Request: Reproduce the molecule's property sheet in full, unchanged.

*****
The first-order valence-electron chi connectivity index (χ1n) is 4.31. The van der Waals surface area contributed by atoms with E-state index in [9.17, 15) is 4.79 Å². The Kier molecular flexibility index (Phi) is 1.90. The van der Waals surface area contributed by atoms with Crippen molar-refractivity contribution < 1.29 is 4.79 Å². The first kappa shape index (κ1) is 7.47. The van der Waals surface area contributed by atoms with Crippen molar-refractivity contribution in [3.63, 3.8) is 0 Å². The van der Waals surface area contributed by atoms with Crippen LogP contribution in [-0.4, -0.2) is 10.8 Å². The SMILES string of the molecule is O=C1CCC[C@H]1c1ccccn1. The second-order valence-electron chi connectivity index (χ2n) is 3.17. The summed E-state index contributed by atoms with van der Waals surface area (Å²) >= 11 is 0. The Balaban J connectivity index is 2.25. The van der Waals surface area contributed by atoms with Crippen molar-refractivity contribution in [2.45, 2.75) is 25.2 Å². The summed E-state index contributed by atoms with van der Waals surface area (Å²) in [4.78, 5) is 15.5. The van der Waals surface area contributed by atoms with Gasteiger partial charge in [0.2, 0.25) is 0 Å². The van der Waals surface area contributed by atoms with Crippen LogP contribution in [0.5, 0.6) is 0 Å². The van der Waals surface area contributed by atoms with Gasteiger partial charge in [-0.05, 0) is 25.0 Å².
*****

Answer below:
The first-order valence-electron chi connectivity index (χ1n) is 4.31. The van der Waals surface area contributed by atoms with E-state index in [9.17, 15) is 4.79 Å². The Kier molecular flexibility index (Phi) is 1.90. The van der Waals surface area contributed by atoms with Crippen molar-refractivity contribution < 1.29 is 4.79 Å². The first kappa shape index (κ1) is 7.47. The van der Waals surface area contributed by atoms with Crippen molar-refractivity contribution in [3.63, 3.8) is 0 Å². The van der Waals surface area contributed by atoms with Crippen LogP contribution in [-0.4, -0.2) is 10.8 Å². The SMILES string of the molecule is O=C1CCC[C@H]1c1ccccn1. The second-order valence-electron chi connectivity index (χ2n) is 3.17. The summed E-state index contributed by atoms with van der Waals surface area (Å²) >= 11 is 0. The Balaban J connectivity index is 2.25. The van der Waals surface area contributed by atoms with Crippen molar-refractivity contribution in [2.45, 2.75) is 25.2 Å². The summed E-state index contributed by atoms with van der Waals surface area (Å²) in [4.78, 5) is 15.5. The van der Waals surface area contributed by atoms with Gasteiger partial charge in [0.2, 0.25) is 0 Å². The van der Waals surface area contributed by atoms with Crippen LogP contribution in [0.5, 0.6) is 0 Å². The van der Waals surface area contributed by atoms with Gasteiger partial charge in [-0.05, 0) is 25.0 Å².